The games are sponsored by 11 companies this year, which pay millions for the ability to market around the games and use the Olympic branding in their ads. Among those companies are three consumer tech brands -- Acer, Samsung and Panasonic.
To win promotional rights, the companies fork over large amounts of money. They also fork over large amounts of tech.
"For the Olympic movement we are more than sponsors; we are partners. We bring our expertise and our experience with equipment and people. Our responsibility is to provide the computing for the games," Acer's head of Olympic sponsorship, Anton Mitsyuk, told ABC News.
Acer's equipment is used by thousands on the ground at the games, including security, logistics, the 6,000 members of the Olympic organizing committee, and more.
Acer has deployed 13,500 desktop computers, 2,900 laptops, 950 servers and storage systems, and 13,000 monitors for the games.
Acer also powers four computer areas with free Wi-Fi at the Olympic grounds: three for athletes to access the Internet and one for press covering the games. The company has 400 engineers on the ground to make sure everything works smoothly across of all the deployed systems.
Panasonic's technology contribution to the games may be more visible to the public. The official audio/visual sponsor of the Olympic games for the last 25 years, Panasonic is helping produce the first-ever live 3-D video of the Olympics. It is providing about 30 3-D high-definition cameras, along with a whole lot of television sets.
Some of those TVs will be displayed at athletic venues, while others will be used in broadcast centers. Panasonic says it will provide 1,000 broadcast center television monitors, 12,000 television displays, and forty-seven 103-inch plasma screens.
Panasonic is also providing the security camera systems at the arenas and other Olympic centers in London; it has 25,000 security camera systems set up in the city.
Panasonic's Chief Technology Officer, Eisuke Tsuyuzaki, said that the opportunity to be a partner is about participating in a worldwide event and marketing the Panasonic brand. This year Panasonic is also trying to send a business message: "We are trying to reposition ourselves as a consumer technology business to a business-to-business company," Tsuyuzaki said.
Panasonic hopes that its technology infrastructure at the Olympics this year, especially the security cameras, will highlight to other businesses, including law enforcement and hospitals, its experience in the business-to-business arena.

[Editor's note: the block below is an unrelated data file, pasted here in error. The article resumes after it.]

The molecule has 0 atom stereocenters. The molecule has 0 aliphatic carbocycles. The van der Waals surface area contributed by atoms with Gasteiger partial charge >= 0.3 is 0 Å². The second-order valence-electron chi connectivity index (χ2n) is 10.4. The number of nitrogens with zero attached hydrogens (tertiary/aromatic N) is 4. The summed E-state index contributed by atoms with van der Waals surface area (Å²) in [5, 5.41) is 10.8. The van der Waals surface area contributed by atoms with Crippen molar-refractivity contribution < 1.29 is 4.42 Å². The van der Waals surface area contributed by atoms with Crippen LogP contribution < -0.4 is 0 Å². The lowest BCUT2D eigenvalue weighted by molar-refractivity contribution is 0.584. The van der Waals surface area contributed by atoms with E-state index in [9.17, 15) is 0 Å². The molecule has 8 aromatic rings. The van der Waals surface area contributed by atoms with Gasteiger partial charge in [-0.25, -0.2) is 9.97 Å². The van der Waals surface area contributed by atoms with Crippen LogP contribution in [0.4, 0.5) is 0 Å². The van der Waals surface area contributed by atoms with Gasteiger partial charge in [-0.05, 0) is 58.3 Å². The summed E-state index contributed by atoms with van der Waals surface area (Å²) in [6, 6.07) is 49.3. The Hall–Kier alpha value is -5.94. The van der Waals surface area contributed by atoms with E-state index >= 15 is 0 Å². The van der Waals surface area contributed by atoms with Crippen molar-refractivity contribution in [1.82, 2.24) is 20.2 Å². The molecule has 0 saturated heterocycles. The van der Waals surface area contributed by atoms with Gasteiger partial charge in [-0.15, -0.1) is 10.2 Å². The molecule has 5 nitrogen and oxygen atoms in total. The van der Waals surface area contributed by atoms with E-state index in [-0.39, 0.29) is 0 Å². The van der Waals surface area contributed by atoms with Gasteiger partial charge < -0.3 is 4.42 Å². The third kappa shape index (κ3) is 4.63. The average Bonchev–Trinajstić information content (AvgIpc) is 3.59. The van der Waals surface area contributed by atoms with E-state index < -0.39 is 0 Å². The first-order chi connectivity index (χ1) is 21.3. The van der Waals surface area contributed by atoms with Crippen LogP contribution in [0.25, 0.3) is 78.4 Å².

While Panasonic and Acer are providing some of the behind-the-scenes technology, Samsung is getting right out in front of Olympic visitors with a focus on its mobile payments technology.
The Galaxy S III, Samsung's latest Android phone, is the official phone of the games and the company will be providing phones to those involved in the "operational support" of the games. Samsung did not respond to ABC News' request for more details on the number of phones beind distributed.
Samsung will be deploying a special edition of those phones with a Visa payment app to 1,000 "key stakeholders and decision makers." They will be able to use the phone and its NFC (Near Field Communications) feature to make purchases at the Visa PayWave kiosks located across the Olympic grounds and London. (If you're not familiar with NFC, it allows one simply to tap the phone at a booth and it will use the Visa app to make the payment.) There are more than 140,000 payment terminals across the United Kingdom.
While the consumer technology partners would not discuss details of the monetary deals they've made with Olympic organizers, they said the equipment contributions are a part of the sum they pay to be official partners.
"We pay a fee, but we also provide equipment and services counted into the sponsorship fee," Acer's Mitsyuk said.
The London 2012 Olympics officially kick off this Friday, July 27th. And just like the athletes, the consumer tech companies have been training and preparing for the games.
"We have been working on this for four years. It is an opportunity to showcase that we can do big projects," Acer's Mitsyu said. "We did it in Vancouver and this will be the proof for the world that we can do it; once we start, there is no way to reboot."